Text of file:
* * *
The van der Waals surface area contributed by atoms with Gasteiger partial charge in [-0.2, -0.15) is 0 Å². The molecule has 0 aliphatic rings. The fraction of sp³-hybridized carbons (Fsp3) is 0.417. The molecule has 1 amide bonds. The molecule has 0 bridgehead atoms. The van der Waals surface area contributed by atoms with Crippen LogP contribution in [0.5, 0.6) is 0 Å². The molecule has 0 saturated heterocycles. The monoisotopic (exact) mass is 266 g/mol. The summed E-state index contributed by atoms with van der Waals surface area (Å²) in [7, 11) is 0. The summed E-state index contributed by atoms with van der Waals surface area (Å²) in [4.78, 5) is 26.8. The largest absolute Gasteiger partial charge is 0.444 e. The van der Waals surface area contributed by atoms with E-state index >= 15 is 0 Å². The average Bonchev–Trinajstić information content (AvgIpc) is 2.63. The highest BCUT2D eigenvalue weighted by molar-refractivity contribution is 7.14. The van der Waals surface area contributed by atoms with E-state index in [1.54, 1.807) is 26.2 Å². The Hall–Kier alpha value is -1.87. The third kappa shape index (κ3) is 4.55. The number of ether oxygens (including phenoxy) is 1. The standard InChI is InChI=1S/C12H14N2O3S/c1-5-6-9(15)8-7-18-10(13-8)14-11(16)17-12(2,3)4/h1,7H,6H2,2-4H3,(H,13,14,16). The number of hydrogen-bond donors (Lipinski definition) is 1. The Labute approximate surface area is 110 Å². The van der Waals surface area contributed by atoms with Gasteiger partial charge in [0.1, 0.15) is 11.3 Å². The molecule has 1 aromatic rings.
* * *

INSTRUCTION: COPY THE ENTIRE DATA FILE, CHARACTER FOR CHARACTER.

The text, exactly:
The van der Waals surface area contributed by atoms with Gasteiger partial charge in [-0.2, -0.15) is 0 Å². The molecule has 0 aliphatic rings. The fraction of sp³-hybridized carbons (Fsp3) is 0.417. The molecule has 1 amide bonds. The molecule has 0 bridgehead atoms. The van der Waals surface area contributed by atoms with Crippen LogP contribution in [0.5, 0.6) is 0 Å². The molecule has 0 saturated heterocycles. The monoisotopic (exact) mass is 266 g/mol. The summed E-state index contributed by atoms with van der Waals surface area (Å²) in [7, 11) is 0. The summed E-state index contributed by atoms with van der Waals surface area (Å²) in [4.78, 5) is 26.8. The largest absolute Gasteiger partial charge is 0.444 e. The van der Waals surface area contributed by atoms with E-state index >= 15 is 0 Å². The average Bonchev–Trinajstić information content (AvgIpc) is 2.63. The highest BCUT2D eigenvalue weighted by molar-refractivity contribution is 7.14. The van der Waals surface area contributed by atoms with E-state index in [1.54, 1.807) is 26.2 Å². The Hall–Kier alpha value is -1.87. The third kappa shape index (κ3) is 4.55. The number of ether oxygens (including phenoxy) is 1. The standard InChI is InChI=1S/C12H14N2O3S/c1-5-6-9(15)8-7-18-10(13-8)14-11(16)17-12(2,3)4/h1,7H,6H2,2-4H3,(H,13,14,16). The number of hydrogen-bond donors (Lipinski definition) is 1. The Labute approximate surface area is 110 Å². The van der Waals surface area contributed by atoms with Gasteiger partial charge in [0.1, 0.15) is 11.3 Å². The molecule has 1 aromatic rings.